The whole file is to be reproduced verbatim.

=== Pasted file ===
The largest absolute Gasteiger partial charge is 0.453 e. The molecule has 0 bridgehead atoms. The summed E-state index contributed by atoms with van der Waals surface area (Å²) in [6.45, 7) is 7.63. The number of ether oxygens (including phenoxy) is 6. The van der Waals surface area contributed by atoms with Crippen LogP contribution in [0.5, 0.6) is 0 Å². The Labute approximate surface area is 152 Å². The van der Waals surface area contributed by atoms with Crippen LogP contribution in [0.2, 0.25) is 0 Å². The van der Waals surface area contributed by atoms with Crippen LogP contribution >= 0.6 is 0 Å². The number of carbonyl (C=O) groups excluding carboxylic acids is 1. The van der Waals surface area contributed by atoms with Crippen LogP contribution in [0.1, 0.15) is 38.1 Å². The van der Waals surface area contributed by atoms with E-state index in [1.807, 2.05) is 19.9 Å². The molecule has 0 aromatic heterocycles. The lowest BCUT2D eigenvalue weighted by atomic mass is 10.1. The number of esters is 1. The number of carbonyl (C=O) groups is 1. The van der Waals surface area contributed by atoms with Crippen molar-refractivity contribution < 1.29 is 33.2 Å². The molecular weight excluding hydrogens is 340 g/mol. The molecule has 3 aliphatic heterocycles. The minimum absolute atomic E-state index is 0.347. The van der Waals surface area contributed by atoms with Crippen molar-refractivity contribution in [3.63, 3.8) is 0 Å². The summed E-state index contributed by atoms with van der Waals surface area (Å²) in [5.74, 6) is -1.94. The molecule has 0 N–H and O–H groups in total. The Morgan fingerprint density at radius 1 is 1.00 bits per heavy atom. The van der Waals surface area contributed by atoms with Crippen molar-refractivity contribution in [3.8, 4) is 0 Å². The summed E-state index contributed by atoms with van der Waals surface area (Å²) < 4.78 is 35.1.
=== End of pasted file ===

The largest absolute Gasteiger partial charge is 0.453 e. The molecule has 0 bridgehead atoms. The summed E-state index contributed by atoms with van der Waals surface area (Å²) in [6.45, 7) is 7.63. The number of ether oxygens (including phenoxy) is 6. The van der Waals surface area contributed by atoms with Crippen LogP contribution in [0.5, 0.6) is 0 Å². The Labute approximate surface area is 152 Å². The van der Waals surface area contributed by atoms with Crippen LogP contribution in [0.2, 0.25) is 0 Å². The van der Waals surface area contributed by atoms with Crippen LogP contribution >= 0.6 is 0 Å². The number of carbonyl (C=O) groups excluding carboxylic acids is 1. The van der Waals surface area contributed by atoms with Crippen LogP contribution in [0.1, 0.15) is 38.1 Å². The van der Waals surface area contributed by atoms with E-state index in [1.807, 2.05) is 19.9 Å². The molecule has 0 aromatic heterocycles. The lowest BCUT2D eigenvalue weighted by atomic mass is 10.1. The number of esters is 1. The number of carbonyl (C=O) groups is 1. The van der Waals surface area contributed by atoms with Crippen molar-refractivity contribution < 1.29 is 33.2 Å². The molecular weight excluding hydrogens is 340 g/mol. The molecule has 3 aliphatic heterocycles. The minimum absolute atomic E-state index is 0.347. The van der Waals surface area contributed by atoms with Crippen molar-refractivity contribution in [3.63, 3.8) is 0 Å². The summed E-state index contributed by atoms with van der Waals surface area (Å²) in [5.74, 6) is -1.94. The molecule has 0 N–H and O–H groups in total. The Morgan fingerprint density at radius 1 is 1.00 bits per heavy atom. The van der Waals surface area contributed by atoms with Crippen molar-refractivity contribution in [3.8, 4) is 0 Å². The summed E-state index contributed by atoms with van der Waals surface area (Å²) < 4.78 is 35.1.